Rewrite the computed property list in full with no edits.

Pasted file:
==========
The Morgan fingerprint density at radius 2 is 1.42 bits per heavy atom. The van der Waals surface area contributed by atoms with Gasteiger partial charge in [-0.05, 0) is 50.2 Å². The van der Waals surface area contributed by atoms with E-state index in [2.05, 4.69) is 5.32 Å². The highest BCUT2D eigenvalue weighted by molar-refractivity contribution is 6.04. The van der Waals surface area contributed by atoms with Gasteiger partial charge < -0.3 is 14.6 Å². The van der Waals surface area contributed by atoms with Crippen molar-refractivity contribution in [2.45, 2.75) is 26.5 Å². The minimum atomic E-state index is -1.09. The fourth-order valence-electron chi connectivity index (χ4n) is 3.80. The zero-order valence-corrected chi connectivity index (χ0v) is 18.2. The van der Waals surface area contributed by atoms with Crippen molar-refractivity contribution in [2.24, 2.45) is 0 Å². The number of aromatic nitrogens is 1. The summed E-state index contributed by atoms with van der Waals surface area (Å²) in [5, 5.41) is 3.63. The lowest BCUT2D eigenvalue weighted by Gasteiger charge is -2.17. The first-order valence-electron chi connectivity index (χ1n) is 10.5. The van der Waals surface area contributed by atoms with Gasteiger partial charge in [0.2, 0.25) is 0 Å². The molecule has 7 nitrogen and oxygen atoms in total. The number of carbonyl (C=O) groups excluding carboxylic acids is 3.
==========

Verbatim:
The Morgan fingerprint density at radius 2 is 1.42 bits per heavy atom. The van der Waals surface area contributed by atoms with Gasteiger partial charge in [-0.05, 0) is 50.2 Å². The van der Waals surface area contributed by atoms with E-state index in [2.05, 4.69) is 5.32 Å². The highest BCUT2D eigenvalue weighted by molar-refractivity contribution is 6.04. The van der Waals surface area contributed by atoms with Gasteiger partial charge < -0.3 is 14.6 Å². The van der Waals surface area contributed by atoms with Crippen molar-refractivity contribution in [2.45, 2.75) is 26.5 Å². The minimum atomic E-state index is -1.09. The fourth-order valence-electron chi connectivity index (χ4n) is 3.80. The zero-order valence-corrected chi connectivity index (χ0v) is 18.2. The van der Waals surface area contributed by atoms with Crippen molar-refractivity contribution in [2.24, 2.45) is 0 Å². The number of aromatic nitrogens is 1. The summed E-state index contributed by atoms with van der Waals surface area (Å²) in [5, 5.41) is 3.63. The lowest BCUT2D eigenvalue weighted by Gasteiger charge is -2.17. The first-order valence-electron chi connectivity index (χ1n) is 10.5. The van der Waals surface area contributed by atoms with Gasteiger partial charge in [0.2, 0.25) is 0 Å². The molecule has 7 nitrogen and oxygen atoms in total. The number of carbonyl (C=O) groups excluding carboxylic acids is 3.